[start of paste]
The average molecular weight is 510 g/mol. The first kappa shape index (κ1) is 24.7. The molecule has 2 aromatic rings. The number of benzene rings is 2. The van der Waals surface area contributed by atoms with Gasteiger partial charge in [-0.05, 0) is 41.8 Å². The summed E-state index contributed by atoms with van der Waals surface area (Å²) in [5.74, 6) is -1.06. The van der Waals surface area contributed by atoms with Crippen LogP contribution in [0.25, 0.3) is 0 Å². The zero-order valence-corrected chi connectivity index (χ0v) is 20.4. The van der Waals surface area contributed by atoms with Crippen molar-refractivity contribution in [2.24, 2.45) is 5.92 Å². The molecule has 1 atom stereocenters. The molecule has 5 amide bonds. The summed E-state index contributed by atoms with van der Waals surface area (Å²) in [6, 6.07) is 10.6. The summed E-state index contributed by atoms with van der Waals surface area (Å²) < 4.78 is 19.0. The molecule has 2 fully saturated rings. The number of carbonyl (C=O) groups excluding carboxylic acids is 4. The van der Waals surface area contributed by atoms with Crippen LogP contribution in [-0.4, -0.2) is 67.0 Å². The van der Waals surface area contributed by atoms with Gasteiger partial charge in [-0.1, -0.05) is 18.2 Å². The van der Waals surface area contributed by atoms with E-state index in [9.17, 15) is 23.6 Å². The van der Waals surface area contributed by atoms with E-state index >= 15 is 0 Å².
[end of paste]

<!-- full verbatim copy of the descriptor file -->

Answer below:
The average molecular weight is 510 g/mol. The first kappa shape index (κ1) is 24.7. The molecule has 2 aromatic rings. The number of benzene rings is 2. The van der Waals surface area contributed by atoms with Gasteiger partial charge in [-0.05, 0) is 41.8 Å². The summed E-state index contributed by atoms with van der Waals surface area (Å²) in [5.74, 6) is -1.06. The van der Waals surface area contributed by atoms with Crippen LogP contribution in [0.25, 0.3) is 0 Å². The zero-order valence-corrected chi connectivity index (χ0v) is 20.4. The van der Waals surface area contributed by atoms with Crippen molar-refractivity contribution in [2.24, 2.45) is 5.92 Å². The molecule has 1 atom stereocenters. The molecule has 5 amide bonds. The summed E-state index contributed by atoms with van der Waals surface area (Å²) in [6, 6.07) is 10.6. The summed E-state index contributed by atoms with van der Waals surface area (Å²) < 4.78 is 19.0. The molecule has 2 fully saturated rings. The number of carbonyl (C=O) groups excluding carboxylic acids is 4. The van der Waals surface area contributed by atoms with Crippen LogP contribution in [-0.4, -0.2) is 67.0 Å². The van der Waals surface area contributed by atoms with Gasteiger partial charge in [-0.1, -0.05) is 18.2 Å². The van der Waals surface area contributed by atoms with E-state index in [9.17, 15) is 23.6 Å². The van der Waals surface area contributed by atoms with E-state index >= 15 is 0 Å².